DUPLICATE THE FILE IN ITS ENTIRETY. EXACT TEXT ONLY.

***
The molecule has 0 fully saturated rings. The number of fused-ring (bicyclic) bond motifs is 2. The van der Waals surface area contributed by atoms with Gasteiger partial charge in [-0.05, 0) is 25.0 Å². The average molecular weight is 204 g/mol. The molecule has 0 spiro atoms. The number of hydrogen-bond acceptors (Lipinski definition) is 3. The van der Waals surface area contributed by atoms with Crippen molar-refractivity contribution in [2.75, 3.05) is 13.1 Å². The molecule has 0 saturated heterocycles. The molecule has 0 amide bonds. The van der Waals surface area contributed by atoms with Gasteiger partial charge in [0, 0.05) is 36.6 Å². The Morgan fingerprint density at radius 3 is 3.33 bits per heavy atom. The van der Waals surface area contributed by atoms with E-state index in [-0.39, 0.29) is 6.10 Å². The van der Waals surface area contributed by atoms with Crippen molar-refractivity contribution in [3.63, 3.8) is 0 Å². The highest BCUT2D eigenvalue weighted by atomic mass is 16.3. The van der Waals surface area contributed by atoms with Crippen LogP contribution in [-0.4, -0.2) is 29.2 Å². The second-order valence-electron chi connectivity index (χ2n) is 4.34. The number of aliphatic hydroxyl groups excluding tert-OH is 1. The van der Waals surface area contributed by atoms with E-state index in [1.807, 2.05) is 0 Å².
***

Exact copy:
The molecule has 0 fully saturated rings. The number of fused-ring (bicyclic) bond motifs is 2. The van der Waals surface area contributed by atoms with Gasteiger partial charge in [-0.05, 0) is 25.0 Å². The average molecular weight is 204 g/mol. The molecule has 0 spiro atoms. The number of hydrogen-bond acceptors (Lipinski definition) is 3. The van der Waals surface area contributed by atoms with Crippen molar-refractivity contribution in [2.75, 3.05) is 13.1 Å². The molecule has 0 saturated heterocycles. The molecule has 0 amide bonds. The van der Waals surface area contributed by atoms with Gasteiger partial charge in [0, 0.05) is 36.6 Å². The Morgan fingerprint density at radius 3 is 3.33 bits per heavy atom. The van der Waals surface area contributed by atoms with E-state index in [-0.39, 0.29) is 6.10 Å². The van der Waals surface area contributed by atoms with Crippen molar-refractivity contribution in [3.63, 3.8) is 0 Å². The highest BCUT2D eigenvalue weighted by atomic mass is 16.3. The van der Waals surface area contributed by atoms with Crippen LogP contribution in [-0.4, -0.2) is 29.2 Å². The second-order valence-electron chi connectivity index (χ2n) is 4.34. The number of aliphatic hydroxyl groups excluding tert-OH is 1. The van der Waals surface area contributed by atoms with E-state index in [1.807, 2.05) is 0 Å².